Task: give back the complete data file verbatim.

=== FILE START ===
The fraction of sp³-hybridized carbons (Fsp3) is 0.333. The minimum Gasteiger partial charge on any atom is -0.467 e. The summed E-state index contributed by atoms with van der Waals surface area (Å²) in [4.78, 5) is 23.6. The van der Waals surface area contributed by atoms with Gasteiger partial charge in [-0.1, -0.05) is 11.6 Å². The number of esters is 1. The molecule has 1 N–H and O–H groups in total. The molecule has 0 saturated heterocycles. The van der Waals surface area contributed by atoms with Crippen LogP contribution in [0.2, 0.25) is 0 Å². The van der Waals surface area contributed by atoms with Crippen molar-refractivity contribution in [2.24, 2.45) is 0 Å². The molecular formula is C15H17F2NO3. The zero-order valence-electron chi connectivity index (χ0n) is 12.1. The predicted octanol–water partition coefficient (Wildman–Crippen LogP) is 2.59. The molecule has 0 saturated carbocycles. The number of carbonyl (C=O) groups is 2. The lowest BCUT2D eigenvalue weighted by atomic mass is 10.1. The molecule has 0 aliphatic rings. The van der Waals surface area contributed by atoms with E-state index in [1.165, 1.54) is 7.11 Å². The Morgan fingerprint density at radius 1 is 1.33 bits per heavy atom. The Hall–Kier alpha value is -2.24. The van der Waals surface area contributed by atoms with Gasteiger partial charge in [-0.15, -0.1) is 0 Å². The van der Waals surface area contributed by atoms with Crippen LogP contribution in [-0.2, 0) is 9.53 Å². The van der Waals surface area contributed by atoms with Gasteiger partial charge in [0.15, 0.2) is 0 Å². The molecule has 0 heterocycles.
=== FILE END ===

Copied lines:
The fraction of sp³-hybridized carbons (Fsp3) is 0.333. The minimum Gasteiger partial charge on any atom is -0.467 e. The summed E-state index contributed by atoms with van der Waals surface area (Å²) in [4.78, 5) is 23.6. The van der Waals surface area contributed by atoms with Gasteiger partial charge in [-0.1, -0.05) is 11.6 Å². The number of esters is 1. The molecule has 1 N–H and O–H groups in total. The molecule has 0 saturated heterocycles. The van der Waals surface area contributed by atoms with Crippen LogP contribution in [0.2, 0.25) is 0 Å². The van der Waals surface area contributed by atoms with Crippen molar-refractivity contribution in [2.24, 2.45) is 0 Å². The molecular formula is C15H17F2NO3. The zero-order valence-electron chi connectivity index (χ0n) is 12.1. The predicted octanol–water partition coefficient (Wildman–Crippen LogP) is 2.59. The molecule has 0 saturated carbocycles. The number of carbonyl (C=O) groups is 2. The lowest BCUT2D eigenvalue weighted by atomic mass is 10.1. The molecule has 0 aliphatic rings. The van der Waals surface area contributed by atoms with E-state index in [1.165, 1.54) is 7.11 Å². The Morgan fingerprint density at radius 1 is 1.33 bits per heavy atom. The Hall–Kier alpha value is -2.24. The van der Waals surface area contributed by atoms with Gasteiger partial charge in [-0.15, -0.1) is 0 Å². The van der Waals surface area contributed by atoms with Crippen LogP contribution in [-0.2, 0) is 9.53 Å². The van der Waals surface area contributed by atoms with Gasteiger partial charge in [0.15, 0.2) is 0 Å². The molecule has 0 heterocycles.